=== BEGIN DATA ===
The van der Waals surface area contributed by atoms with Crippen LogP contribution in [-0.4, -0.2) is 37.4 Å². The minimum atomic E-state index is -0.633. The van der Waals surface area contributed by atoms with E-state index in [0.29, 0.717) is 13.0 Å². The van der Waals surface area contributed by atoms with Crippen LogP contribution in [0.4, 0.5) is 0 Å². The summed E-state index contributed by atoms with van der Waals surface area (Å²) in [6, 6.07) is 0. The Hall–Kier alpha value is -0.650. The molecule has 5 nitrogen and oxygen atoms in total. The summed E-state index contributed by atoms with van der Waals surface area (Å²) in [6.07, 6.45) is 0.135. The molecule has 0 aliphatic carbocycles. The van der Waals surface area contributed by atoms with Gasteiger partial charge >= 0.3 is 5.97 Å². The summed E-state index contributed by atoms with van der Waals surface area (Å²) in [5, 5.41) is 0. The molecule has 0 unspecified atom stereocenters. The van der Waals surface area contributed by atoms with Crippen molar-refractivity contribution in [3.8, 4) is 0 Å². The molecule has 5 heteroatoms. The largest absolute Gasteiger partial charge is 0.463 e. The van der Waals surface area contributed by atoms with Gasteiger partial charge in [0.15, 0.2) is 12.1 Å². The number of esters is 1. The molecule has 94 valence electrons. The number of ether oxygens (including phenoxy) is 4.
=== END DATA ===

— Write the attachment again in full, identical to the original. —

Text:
The van der Waals surface area contributed by atoms with Crippen LogP contribution in [-0.4, -0.2) is 37.4 Å². The minimum atomic E-state index is -0.633. The van der Waals surface area contributed by atoms with E-state index in [0.29, 0.717) is 13.0 Å². The van der Waals surface area contributed by atoms with Crippen LogP contribution in [0.4, 0.5) is 0 Å². The summed E-state index contributed by atoms with van der Waals surface area (Å²) in [6, 6.07) is 0. The Hall–Kier alpha value is -0.650. The molecule has 5 nitrogen and oxygen atoms in total. The summed E-state index contributed by atoms with van der Waals surface area (Å²) in [6.07, 6.45) is 0.135. The molecule has 0 aliphatic carbocycles. The van der Waals surface area contributed by atoms with Gasteiger partial charge >= 0.3 is 5.97 Å². The summed E-state index contributed by atoms with van der Waals surface area (Å²) in [5, 5.41) is 0. The molecule has 0 unspecified atom stereocenters. The van der Waals surface area contributed by atoms with Crippen molar-refractivity contribution in [3.8, 4) is 0 Å². The molecule has 5 heteroatoms. The largest absolute Gasteiger partial charge is 0.463 e. The van der Waals surface area contributed by atoms with Gasteiger partial charge in [0.15, 0.2) is 12.1 Å². The number of esters is 1. The molecule has 94 valence electrons. The number of ether oxygens (including phenoxy) is 4.